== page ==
But giving up ownership of your system to a leasing solar company means giving up a big share of the profits of going solar, and it may mean more expensive solar for society. So it’s good news that there are new options for making solar ownership as simple as a solar lease.

Why Lease

Solar leasing exploded in 2011, doubling to 46 percent of residential solar installations in California, then rising to nearly three-quarters in 2012 (with similar results in other states where 3rd party ownership is allowed). It’s no surprise.


Ownership of solar either requires a fair amount of cash ($10,000 or more) or financing. Financing for solar installations is easy, since many banks discovered benefits of going solar. Financing is easier by  considering the 30 percent federal tax credit and state or utility incentives like rebates.

The Losses of Leasing

But while leasing is simpler than ownership, any car buyer can tell you that ownership tends to be a better deal than leasing. That’s why only 25 percent percent of new cars were leased in 2013. The same is true for solar: ownership  means better financial rewards.

Over the first 15 years, the various options are fairly comparable, with a financed and owned system providing the best “net present value,” followed by leasing, and a cash purchase coming in last (due to the high upfront payment). But over time, the benefits of ownership (via cash purchase or financing) grow to outstrip the value of leasing. (scroll to the bottom for our assumptions)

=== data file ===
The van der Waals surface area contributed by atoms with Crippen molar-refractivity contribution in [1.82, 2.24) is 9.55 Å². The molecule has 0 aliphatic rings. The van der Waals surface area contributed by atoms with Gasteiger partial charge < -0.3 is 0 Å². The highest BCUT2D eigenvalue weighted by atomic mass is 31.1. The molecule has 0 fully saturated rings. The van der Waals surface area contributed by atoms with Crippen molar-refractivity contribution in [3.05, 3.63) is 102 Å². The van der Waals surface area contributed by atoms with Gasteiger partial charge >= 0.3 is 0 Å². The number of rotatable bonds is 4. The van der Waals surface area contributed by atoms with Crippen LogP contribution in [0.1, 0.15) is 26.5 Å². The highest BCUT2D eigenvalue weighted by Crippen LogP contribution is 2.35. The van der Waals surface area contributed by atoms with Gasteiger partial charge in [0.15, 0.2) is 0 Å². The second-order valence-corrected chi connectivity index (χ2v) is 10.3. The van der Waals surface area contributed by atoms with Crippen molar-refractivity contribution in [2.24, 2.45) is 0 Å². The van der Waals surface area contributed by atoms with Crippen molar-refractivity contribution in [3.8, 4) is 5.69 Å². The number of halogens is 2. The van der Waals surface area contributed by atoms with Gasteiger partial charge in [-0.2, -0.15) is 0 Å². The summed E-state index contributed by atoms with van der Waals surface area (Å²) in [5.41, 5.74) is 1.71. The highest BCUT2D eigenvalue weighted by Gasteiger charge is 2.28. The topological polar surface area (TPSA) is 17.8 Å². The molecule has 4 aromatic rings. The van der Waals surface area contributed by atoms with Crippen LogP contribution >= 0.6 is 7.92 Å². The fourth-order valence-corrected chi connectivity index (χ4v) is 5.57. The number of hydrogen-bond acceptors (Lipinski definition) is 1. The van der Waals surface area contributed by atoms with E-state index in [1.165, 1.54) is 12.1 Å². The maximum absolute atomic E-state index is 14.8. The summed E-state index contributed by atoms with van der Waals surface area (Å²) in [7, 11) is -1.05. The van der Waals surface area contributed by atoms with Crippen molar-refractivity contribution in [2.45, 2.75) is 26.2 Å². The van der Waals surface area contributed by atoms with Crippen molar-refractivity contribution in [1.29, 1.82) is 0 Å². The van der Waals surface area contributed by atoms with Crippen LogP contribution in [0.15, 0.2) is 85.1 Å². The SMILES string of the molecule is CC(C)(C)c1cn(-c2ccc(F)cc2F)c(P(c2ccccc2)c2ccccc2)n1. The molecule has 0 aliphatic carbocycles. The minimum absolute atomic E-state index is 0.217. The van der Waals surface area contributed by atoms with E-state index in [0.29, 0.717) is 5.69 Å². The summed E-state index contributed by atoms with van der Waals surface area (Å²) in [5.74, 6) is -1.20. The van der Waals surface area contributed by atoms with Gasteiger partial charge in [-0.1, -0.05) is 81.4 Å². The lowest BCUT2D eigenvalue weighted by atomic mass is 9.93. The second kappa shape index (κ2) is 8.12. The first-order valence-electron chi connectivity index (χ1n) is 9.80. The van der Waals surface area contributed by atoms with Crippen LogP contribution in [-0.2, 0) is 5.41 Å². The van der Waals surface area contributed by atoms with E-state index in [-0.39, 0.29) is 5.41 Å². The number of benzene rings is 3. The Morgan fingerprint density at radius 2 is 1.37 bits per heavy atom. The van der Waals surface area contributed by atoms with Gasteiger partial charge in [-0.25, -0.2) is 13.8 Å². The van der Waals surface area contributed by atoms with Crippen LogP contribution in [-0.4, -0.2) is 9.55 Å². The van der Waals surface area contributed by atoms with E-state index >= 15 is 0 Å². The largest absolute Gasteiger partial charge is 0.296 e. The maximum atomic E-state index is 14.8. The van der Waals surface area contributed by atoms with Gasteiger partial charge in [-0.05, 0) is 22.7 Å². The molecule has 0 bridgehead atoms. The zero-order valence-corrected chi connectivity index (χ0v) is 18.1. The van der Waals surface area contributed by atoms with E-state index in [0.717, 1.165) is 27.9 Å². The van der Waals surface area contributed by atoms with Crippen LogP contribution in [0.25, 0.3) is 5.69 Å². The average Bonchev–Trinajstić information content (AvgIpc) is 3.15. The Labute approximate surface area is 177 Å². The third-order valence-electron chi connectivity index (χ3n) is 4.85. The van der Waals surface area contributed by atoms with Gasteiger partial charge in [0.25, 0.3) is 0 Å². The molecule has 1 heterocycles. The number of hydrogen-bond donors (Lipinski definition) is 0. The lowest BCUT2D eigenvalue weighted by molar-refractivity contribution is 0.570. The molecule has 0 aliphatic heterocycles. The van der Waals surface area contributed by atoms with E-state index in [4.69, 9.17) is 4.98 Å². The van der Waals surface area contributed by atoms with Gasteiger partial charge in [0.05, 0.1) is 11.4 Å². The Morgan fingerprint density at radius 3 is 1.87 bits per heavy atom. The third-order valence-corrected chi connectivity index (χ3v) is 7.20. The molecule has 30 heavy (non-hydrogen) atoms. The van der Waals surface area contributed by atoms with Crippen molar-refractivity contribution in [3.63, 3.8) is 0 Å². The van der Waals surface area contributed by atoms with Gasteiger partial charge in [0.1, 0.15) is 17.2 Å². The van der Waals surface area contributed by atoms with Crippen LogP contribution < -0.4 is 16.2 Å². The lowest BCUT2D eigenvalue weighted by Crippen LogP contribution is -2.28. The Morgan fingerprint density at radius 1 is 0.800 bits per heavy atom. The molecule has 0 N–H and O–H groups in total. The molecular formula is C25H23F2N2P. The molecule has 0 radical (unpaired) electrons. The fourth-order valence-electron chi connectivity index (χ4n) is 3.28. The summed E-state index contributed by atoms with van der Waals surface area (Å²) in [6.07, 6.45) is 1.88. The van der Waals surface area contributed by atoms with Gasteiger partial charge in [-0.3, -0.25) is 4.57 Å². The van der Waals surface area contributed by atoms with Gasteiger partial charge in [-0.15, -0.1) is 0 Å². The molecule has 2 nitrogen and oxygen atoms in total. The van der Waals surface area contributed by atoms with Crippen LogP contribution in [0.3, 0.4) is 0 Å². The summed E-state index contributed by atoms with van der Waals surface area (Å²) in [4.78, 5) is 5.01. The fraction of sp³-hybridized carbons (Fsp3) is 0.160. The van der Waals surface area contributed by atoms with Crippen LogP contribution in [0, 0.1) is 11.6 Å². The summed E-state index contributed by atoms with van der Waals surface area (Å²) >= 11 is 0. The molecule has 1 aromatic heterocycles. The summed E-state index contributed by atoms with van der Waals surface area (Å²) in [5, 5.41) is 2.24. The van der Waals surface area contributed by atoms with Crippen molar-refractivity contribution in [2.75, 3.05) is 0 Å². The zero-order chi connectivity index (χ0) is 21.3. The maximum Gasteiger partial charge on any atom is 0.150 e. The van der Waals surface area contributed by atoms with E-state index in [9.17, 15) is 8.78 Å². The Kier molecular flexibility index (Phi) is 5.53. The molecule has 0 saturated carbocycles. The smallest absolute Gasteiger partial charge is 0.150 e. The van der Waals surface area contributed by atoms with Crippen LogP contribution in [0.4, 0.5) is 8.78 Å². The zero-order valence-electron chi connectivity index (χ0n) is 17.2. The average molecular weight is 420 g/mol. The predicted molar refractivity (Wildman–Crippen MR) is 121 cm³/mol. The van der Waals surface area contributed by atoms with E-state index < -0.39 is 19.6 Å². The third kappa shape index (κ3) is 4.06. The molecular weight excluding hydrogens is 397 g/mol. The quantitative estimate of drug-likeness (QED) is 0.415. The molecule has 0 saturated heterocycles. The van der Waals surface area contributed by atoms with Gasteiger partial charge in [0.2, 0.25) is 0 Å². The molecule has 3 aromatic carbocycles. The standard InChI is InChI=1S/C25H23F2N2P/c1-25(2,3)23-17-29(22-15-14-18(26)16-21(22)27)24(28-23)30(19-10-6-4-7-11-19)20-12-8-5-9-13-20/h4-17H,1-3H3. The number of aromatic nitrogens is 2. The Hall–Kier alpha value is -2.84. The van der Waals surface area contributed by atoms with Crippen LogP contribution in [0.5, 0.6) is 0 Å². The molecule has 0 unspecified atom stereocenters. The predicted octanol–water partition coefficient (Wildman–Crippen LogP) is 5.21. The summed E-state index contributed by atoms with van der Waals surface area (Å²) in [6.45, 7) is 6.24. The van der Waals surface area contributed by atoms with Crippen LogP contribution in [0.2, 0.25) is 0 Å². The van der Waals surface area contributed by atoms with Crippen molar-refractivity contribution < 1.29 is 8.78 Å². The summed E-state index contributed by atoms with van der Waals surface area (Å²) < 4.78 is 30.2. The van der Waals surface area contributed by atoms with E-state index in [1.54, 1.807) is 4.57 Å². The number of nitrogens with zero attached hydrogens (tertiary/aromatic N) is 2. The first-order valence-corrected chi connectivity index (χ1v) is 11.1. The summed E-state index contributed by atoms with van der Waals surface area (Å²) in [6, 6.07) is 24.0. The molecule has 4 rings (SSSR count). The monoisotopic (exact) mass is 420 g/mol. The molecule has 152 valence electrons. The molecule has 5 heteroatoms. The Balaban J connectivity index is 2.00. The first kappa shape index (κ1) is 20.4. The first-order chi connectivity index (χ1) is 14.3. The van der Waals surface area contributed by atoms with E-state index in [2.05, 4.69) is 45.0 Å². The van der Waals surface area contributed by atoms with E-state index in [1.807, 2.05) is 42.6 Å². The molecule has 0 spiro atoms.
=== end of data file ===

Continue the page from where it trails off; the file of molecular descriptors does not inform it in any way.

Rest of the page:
As shown here, the EnergySage website offers a comparison of a solar cash purchase v. a solar loan v. a solar lease, as well, but doesn’t disclose their assumptions. For example, do their financing options include deducting the loan interest? Do the lease terms last 15 or 20 or 25 years? Can a homeowner buy the system after their lease expires?

Robert Borlick of Harvard’s Electricity Policy Group finds an even larger gap between ownership (via cash purchase) and leasing (you’ll have to forgive his ignorance on the value of solar). In his very specific example from Southern California, he finds that solar homeowners give up 80 percent of their project’s value over the first 10 years by opting for a lease.


The bigger societal problem for solar leasing is that leasing may save individual electricity customers money on their electric bill, but the high cost of the solar middleman means more expensive purchases solar electricity for other electric customers. This chart, from the Massachusetts Department of Energy Resources, suggests that the cost of making solar leasing work is far higher than having the site host own the system.


New Options for Ownership

Fortunately, several new options are available for owning solar that lower the risk and increase the reward.

Solar leasing has helped the residential solar market grow significantly, and it’s help solved a problem of poor policy that requires individuals wanting solar to become tax and finance experts. But in the years ahead, the expiration of federal tax incentives and simplified options for ownership (and its significantly better long-term value) will mean a surge back toward solar ownership.

Solar Cost Comparison Assumptions

  • Solar array
    • 5-kW solar array, $4/Watt installed cost
    • 30 percent federal tax credit, no state/utility incentives
    • 1300 kWh AC output per kW DC per year, degrading 0.5 percent per year
    • $1000 inverter replacement in year 16 for all systems
  • Solar loan
    • 5 percent interest on $0 down loan, 20-year term
    • Interest tax deductible at 25 percent marginal rate
  • Lease
    • 15-year term
    • $50 initial monthly payments, inflating at 3 percent
    • Buyout in year 15 at 40 percent of original value
  • Electricity and Present Value
    • Initial retail price of 15 cents per kilowatt-hour, inflation at 3 percent per year
    • Discount rate of 5 percent, accounting for inflation